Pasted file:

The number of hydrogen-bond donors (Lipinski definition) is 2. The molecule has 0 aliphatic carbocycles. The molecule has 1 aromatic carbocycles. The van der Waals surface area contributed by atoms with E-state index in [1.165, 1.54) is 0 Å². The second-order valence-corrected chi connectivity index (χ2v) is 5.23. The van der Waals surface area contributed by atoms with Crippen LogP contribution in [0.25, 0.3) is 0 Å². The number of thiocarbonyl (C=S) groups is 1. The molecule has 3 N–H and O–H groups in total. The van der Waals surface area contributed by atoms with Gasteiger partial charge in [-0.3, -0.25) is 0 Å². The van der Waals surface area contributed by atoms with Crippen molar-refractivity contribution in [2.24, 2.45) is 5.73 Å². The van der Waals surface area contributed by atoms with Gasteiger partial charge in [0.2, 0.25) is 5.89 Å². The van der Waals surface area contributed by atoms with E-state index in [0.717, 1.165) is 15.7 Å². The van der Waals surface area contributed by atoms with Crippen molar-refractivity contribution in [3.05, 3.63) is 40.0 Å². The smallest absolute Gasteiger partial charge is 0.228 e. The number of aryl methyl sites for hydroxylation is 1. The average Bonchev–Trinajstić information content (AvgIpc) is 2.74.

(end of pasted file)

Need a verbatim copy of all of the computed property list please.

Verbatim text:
The number of hydrogen-bond donors (Lipinski definition) is 2. The molecule has 0 aliphatic carbocycles. The molecule has 1 aromatic carbocycles. The van der Waals surface area contributed by atoms with E-state index in [1.165, 1.54) is 0 Å². The second-order valence-corrected chi connectivity index (χ2v) is 5.23. The van der Waals surface area contributed by atoms with Crippen LogP contribution in [0.25, 0.3) is 0 Å². The number of thiocarbonyl (C=S) groups is 1. The molecule has 3 N–H and O–H groups in total. The van der Waals surface area contributed by atoms with Gasteiger partial charge in [-0.3, -0.25) is 0 Å². The van der Waals surface area contributed by atoms with Crippen molar-refractivity contribution in [2.24, 2.45) is 5.73 Å². The van der Waals surface area contributed by atoms with Gasteiger partial charge in [0.2, 0.25) is 5.89 Å². The van der Waals surface area contributed by atoms with E-state index in [0.717, 1.165) is 15.7 Å². The van der Waals surface area contributed by atoms with Crippen molar-refractivity contribution in [3.05, 3.63) is 40.0 Å². The smallest absolute Gasteiger partial charge is 0.228 e. The number of aryl methyl sites for hydroxylation is 1. The average Bonchev–Trinajstić information content (AvgIpc) is 2.74.